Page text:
The US Senate has voted to overturn the Federal Communications Commission’s (FCC) Restoring Internet Freedom Order which replaced previous net neutrality legislation, passing a bill that has little chance of advancing in the House but offers net neutrality supporters and Democrats a political rallying point for the midterm elections.
Democrats forced the May 16th vote using an obscure legislative tool known as the Congressional Review Act (CRA). Such bills allow Congress, with a majority vote in each chamber and the president’s signature, to overturn recent agency moves.
Three Republicans – Senators Susan Collins (Maine), Lisa Murkowski (Alaska) and John Kennedy (La.) – joined the 49 Senate Democrats to pass the bill 52-47.
Opponents contend that without the net neutrality regulations, which require Internet Service Providers to treat all web traffic equally, companies such as Verizon and Comcast will be free to discriminate against certain content or boost their partner websites.
The bill will have a much harder time in the House of Representatives, where Democrats would need 25 Republicans to switch sides in order to bring it up for a vote.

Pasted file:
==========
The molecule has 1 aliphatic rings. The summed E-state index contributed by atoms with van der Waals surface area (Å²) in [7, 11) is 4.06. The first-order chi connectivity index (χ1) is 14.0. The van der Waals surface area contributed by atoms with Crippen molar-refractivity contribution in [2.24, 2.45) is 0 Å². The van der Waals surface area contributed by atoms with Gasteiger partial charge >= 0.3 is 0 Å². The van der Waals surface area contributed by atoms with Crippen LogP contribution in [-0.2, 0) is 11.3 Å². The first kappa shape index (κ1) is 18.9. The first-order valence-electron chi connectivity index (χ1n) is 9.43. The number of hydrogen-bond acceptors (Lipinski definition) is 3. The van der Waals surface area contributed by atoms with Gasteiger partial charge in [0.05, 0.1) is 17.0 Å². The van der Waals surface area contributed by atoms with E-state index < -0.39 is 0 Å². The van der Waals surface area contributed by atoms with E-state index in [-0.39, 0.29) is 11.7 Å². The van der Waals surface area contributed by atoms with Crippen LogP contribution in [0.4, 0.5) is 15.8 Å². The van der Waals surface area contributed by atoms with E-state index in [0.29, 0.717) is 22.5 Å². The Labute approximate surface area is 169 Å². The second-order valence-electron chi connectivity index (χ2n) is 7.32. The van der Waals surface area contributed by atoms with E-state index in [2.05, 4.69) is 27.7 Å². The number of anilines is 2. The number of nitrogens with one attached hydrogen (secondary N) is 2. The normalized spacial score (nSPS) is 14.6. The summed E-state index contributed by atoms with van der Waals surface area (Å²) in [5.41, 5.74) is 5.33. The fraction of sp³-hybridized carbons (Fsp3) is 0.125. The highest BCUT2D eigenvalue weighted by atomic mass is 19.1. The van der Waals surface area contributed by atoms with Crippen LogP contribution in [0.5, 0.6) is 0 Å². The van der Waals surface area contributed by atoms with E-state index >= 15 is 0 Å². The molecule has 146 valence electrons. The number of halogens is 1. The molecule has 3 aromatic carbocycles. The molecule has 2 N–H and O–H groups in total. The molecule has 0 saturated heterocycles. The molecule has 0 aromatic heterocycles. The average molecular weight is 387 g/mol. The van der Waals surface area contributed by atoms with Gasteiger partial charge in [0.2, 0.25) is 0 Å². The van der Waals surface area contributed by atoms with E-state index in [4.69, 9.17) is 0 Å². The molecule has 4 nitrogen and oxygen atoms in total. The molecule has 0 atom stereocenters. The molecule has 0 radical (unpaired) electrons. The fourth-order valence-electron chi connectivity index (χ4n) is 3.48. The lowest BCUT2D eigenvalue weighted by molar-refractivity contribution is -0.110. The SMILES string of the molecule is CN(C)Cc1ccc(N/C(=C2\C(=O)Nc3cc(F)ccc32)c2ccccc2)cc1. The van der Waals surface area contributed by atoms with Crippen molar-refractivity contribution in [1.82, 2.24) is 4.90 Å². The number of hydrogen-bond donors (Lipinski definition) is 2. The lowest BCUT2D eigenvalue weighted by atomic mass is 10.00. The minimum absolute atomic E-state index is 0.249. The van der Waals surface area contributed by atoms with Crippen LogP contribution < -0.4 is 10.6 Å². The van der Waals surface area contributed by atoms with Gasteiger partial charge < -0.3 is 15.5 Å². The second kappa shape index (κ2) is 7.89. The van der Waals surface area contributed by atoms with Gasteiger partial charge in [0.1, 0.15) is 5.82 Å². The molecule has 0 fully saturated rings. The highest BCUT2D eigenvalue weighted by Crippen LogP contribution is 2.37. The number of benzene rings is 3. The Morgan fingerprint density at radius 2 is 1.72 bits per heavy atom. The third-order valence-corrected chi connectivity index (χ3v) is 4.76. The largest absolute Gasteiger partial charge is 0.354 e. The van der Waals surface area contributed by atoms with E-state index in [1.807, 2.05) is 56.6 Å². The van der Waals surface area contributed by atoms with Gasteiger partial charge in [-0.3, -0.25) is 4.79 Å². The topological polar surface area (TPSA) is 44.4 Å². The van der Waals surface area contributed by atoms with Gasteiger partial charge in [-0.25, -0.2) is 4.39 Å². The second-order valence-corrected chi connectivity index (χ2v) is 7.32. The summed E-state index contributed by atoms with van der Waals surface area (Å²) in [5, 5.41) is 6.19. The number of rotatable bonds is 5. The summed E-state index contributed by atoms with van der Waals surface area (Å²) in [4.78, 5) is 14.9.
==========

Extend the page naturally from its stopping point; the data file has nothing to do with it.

House Energy and Commerce Committee Chairman Greg Walden (R-Ore.) denounced the measure as a grandstanding manoeuvre that gets in the way of a bipartisan net neutrality remedy.
Federal Communications Commission Chairman Ajit Pai said it was “disappointing” that Senate Democrats forced the resolution through by a narrow margin. “But ultimately, I’m confident that their effort to reinstate heavy-handed government regulation of the Internet will fail. The Internet was free and open before 2015, when the prior FCC buckled to political pressure from the White House and imposed utility-style regulation on the Internet. And it will continue to be free and open once the Restoring Internet Freedom Order takes effect on June 11,” he asserted.
“Moreover, contrary to the scare tactics employed by Senate Democrats, which earned three Pinocchios from the Washington Post’s fact-checker, our light-touch approach will deliver better, faster, and cheaper Internet access and more broadband competition to the American people—something that millions of consumers desperately want and something that should be a top priority. The prior Administration’s regulatory overreach took us in the opposite direction, reducing investment in broadband networks and particularly harming small Internet service providers in rural and lower-income areas. Our approach will help promote digital opportunity—that is, making high-speed Internet access available to every single American so that they can be participants in, rather than spectators of, our digital economy,” he concluded.